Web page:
On Saturday, April 6th, Frosty and I went to Burnt Mountain. On that day, we were unable to finish our hike. We had gotten a phone call while hiking about a family problem. It wasn’t a serious problem, but was time consuming to deal with. We weighed our options at that time: continue on to the summit or turn around at that moment. Since, the summit was in the clouds, we decided to stop and head back.
The next weekend, April 13th, we headed back to Burnt Mountain. This time our friend, Christine, joined us.We parked at the Sugarloaf Mountain Ski Resort. We got there early because we knew it was going to be crowded. It was Reggae Fest at Sugarloaf. We decided not to take the shuttle, and walk up to the Base Lodge area. We walked through some condo parking lots to the trail head for Burnt Mountain.
We hiked in bare boots on the firmly packed trail. Last week, we missed the winter bypass that avoids the stream crossings. We found the bypass on our way down last weekend. We didn’t miss it this weekend. The bypass leads up to a ski trail.
We continued on the ski trail until we reached a sign for the Burnt Mountain Trail. I took a few steps and sunk into the snow. I tried to yank my foot out of the snow. It came out after a few pulls, but just my foot! My boot and gaiter were still in the snow! After Frosty pulled my boot out, we all put on our snowshoes.
The stream looked very picturesque tumbling through snow-covered boulders. Icicles hanging on the edges of the stream.
We kept trekking through the woods in the general direction of up and over toward the col. We saw the blue blazed trail in places, and in other areas we lost it for awhile. There are backcountry ski trails all through this area. Tracks go all over.
We stopped at an area that had a nice view of Sugarloaf. In this same spot, there was also a tree that was scraped bare on one side by a moose rubbing his antlers against it.
We kept skirting across toward the col for quite awhile. Then Frosty spotted “the rope” which ended the “where’s the trail portion of our hike.” The rope leads snowshoers up to the summit.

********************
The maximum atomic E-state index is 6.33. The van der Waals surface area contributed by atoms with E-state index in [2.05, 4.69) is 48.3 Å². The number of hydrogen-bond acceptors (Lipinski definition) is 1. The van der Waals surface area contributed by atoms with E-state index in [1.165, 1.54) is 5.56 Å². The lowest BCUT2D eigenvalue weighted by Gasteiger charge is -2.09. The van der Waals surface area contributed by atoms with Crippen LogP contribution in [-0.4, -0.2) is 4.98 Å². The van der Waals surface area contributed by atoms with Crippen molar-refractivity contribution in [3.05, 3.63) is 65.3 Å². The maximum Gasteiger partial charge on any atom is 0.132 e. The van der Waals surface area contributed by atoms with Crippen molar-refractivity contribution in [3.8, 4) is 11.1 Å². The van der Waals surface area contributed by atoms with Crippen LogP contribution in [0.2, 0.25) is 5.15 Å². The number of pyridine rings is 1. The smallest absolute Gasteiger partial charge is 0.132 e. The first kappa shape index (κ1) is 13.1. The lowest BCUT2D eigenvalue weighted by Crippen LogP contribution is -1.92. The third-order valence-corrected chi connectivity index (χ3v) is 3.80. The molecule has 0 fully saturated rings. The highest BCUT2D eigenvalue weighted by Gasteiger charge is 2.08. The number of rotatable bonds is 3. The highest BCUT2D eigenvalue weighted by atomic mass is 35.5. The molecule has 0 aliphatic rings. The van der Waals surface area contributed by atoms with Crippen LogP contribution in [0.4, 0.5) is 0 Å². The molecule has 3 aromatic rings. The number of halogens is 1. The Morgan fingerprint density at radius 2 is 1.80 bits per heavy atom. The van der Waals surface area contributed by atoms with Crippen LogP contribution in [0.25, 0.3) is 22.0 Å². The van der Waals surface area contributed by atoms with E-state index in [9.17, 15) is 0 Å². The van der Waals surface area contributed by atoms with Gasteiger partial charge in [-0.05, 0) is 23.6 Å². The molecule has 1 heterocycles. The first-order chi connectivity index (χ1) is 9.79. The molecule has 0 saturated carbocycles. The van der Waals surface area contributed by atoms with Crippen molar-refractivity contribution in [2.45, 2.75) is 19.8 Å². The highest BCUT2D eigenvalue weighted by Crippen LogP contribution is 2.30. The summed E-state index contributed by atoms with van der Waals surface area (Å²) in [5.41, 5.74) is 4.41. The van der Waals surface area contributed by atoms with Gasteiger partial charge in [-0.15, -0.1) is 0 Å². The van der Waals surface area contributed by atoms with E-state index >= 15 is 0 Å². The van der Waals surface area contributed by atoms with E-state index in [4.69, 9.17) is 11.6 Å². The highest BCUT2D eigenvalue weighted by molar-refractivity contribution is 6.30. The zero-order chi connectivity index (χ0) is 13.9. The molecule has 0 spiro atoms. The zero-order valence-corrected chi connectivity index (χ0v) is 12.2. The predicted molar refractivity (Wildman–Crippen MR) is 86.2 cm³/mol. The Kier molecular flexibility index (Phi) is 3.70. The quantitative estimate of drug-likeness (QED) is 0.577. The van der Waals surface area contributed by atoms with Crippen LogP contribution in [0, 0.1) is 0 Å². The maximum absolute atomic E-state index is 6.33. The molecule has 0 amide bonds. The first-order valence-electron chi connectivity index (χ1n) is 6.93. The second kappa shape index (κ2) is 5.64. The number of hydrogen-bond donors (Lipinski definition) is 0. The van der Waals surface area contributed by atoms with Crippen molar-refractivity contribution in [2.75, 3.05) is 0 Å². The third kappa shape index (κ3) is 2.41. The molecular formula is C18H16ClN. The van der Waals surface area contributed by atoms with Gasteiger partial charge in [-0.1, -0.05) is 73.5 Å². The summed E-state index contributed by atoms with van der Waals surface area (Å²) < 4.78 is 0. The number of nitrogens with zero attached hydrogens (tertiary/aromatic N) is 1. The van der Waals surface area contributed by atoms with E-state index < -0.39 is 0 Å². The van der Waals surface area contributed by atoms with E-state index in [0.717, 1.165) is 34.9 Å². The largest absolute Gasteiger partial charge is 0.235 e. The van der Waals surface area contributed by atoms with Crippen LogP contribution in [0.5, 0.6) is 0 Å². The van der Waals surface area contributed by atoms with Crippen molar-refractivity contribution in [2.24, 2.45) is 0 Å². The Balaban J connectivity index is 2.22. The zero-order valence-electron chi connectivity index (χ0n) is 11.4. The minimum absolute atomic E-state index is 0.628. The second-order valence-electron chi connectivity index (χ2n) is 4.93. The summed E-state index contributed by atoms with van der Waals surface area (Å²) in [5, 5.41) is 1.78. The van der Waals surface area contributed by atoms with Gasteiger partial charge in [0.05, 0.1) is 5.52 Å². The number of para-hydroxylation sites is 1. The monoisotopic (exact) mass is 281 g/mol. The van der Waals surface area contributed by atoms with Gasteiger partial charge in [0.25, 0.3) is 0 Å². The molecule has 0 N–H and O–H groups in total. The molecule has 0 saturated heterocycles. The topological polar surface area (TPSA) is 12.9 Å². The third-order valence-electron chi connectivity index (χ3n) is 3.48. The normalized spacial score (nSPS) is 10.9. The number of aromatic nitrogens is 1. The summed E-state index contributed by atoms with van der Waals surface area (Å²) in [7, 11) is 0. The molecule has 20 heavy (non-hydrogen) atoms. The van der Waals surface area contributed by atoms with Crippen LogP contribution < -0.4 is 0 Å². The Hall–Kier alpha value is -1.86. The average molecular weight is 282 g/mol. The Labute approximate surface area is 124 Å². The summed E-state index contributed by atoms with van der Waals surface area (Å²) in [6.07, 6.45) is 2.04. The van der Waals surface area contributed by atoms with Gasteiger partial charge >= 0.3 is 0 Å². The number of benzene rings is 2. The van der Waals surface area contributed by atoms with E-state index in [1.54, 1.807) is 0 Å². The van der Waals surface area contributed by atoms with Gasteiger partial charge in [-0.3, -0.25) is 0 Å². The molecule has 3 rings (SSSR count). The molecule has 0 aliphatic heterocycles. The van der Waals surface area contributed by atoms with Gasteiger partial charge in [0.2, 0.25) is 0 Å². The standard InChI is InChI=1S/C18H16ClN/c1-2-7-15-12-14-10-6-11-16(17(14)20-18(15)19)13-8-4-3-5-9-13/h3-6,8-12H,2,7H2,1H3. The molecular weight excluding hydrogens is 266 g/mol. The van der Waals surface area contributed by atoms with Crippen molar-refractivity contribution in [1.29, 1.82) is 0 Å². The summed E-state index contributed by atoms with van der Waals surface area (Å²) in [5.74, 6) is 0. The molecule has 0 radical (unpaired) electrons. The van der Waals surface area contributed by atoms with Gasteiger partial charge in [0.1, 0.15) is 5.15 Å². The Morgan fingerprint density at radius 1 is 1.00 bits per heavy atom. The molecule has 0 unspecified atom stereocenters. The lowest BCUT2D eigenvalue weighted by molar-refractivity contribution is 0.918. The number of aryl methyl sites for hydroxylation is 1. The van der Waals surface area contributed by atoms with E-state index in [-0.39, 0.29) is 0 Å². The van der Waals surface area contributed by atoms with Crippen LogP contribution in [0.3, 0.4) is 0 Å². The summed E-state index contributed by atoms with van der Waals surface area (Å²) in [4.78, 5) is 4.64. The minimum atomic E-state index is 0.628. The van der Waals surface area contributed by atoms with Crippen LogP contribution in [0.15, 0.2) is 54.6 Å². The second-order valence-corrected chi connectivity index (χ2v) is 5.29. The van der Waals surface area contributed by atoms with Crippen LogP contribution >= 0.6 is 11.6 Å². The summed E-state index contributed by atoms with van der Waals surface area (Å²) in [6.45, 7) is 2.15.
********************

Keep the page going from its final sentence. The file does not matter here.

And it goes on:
When we popped up above tree line, we were treated to a wonderful view of Sugarloaf and the Bigelows. There was a faint rainbow over the valley below.
Soon, we started feeling sporadic raindrops. The rain started in earnest. We stopped and put on layers for both the wind and rain. I think the rain would have been a light trickle, but the wind had really picked up. We were now being pelted with an annoying wind driven rain.
The snow was running out, so we took off our snowshoes and headed up the final stretch toward the summit following the rope. I walked mostly on the rocks, but I did step off the rocks onto what looked like firm gravel. It looked like firm gravel, but felt like melted ice cream when I stepped on it.
Luckily, the rain stopped before we got to the summit. With the wind, it dried our coats out pretty fast. The views at the summit were great. The clouds lifted off the mountaintops. We could see so many mountains from here.
The wind was wild! It was pushing us around. The winds were reported to be sustained at 45 miles an hour with gusts up to 50 mph. We were stumbling against it! My eyes were streaming with tears from the wind even though I had sunglasses. The tears made it hard to see the screen on my camera.
I quickly put on my face mask, and Frosty put goggles. Christine had to change out of her cap. It had blown off in the wind. Luckily, she was able to grab it back.
Burnt has an incredible view in every direction. We could see so many 4000 footers! We didn’t spend a super long time at the summit due to the wind. We headed back down to where we had left our snowshoes. This area was in the alpine zone, but the winds were less intense as we dropped off the knoll. Frosty looked over at me strangely. In my haste to put my face mask on, I had put it on upside down! We strapped our snowshoes back on and had a snack.
The temperatures were warming up fast. As we approached the wooded section again, we changed out of our rain/wind layers. Our snowshoes were sliding on some of the steep sections and postholing on some of our steps as the snow got softer and softer.
That’s another reason we started early, to avoid rotten snow. The trip down was much faster, since we weren’t playing where’s the trail. Some skiers had gone over our tracks in places. We saw a few backcountry skiers from afar, and a family skinning up. We didn’t see any other hikers. Last weekend, we had seen six, including a baby in a carry pack.
After returning to the vehicle and dropping our gear, we decided to head up to the lodge. We took a shuttle to the lodge this time, but first we had to tour the parking areas and access road. The parking lots were all full and cars were parked on the access road all the way to the highway. This being Maine, and mud season, the massive frost heaves made the bus ride like a carnival ride.
The base lodge area was bustling and crowded. Although, I heard the party grows as the day wanes. We ended up eating at the cafeteria. The other restaurants we checked out had a long wait. We enjoyed our view of the Bigelow range while eating. There were a number of people in fun costumes enjoying the music and fun atmosphere. As we were leaving, we met a 2018 thru hiker, Twister, camping in the parking lot with his friends. It was a great day!